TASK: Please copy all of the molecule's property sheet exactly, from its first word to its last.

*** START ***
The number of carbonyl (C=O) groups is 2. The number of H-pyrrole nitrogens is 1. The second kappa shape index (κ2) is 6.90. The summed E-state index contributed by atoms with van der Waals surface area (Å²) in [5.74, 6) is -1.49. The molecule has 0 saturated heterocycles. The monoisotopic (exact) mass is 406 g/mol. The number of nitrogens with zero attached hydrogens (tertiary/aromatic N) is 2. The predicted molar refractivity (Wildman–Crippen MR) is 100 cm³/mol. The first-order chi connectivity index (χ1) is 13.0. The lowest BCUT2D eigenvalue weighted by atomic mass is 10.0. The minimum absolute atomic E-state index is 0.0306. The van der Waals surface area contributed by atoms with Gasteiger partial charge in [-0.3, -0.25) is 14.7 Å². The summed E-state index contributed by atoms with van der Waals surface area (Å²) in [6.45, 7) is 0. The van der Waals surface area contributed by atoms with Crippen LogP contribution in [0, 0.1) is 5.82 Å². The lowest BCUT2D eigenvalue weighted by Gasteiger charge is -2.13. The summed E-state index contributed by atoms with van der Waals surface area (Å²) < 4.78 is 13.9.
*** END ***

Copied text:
The number of carbonyl (C=O) groups is 2. The number of H-pyrrole nitrogens is 1. The second kappa shape index (κ2) is 6.90. The summed E-state index contributed by atoms with van der Waals surface area (Å²) in [5.74, 6) is -1.49. The molecule has 0 saturated heterocycles. The monoisotopic (exact) mass is 406 g/mol. The number of nitrogens with zero attached hydrogens (tertiary/aromatic N) is 2. The predicted molar refractivity (Wildman–Crippen MR) is 100 cm³/mol. The first-order chi connectivity index (χ1) is 13.0. The lowest BCUT2D eigenvalue weighted by atomic mass is 10.0. The minimum absolute atomic E-state index is 0.0306. The van der Waals surface area contributed by atoms with Gasteiger partial charge in [-0.3, -0.25) is 14.7 Å². The summed E-state index contributed by atoms with van der Waals surface area (Å²) in [6.45, 7) is 0. The van der Waals surface area contributed by atoms with Crippen LogP contribution in [0, 0.1) is 5.82 Å². The lowest BCUT2D eigenvalue weighted by Gasteiger charge is -2.13. The summed E-state index contributed by atoms with van der Waals surface area (Å²) < 4.78 is 13.9.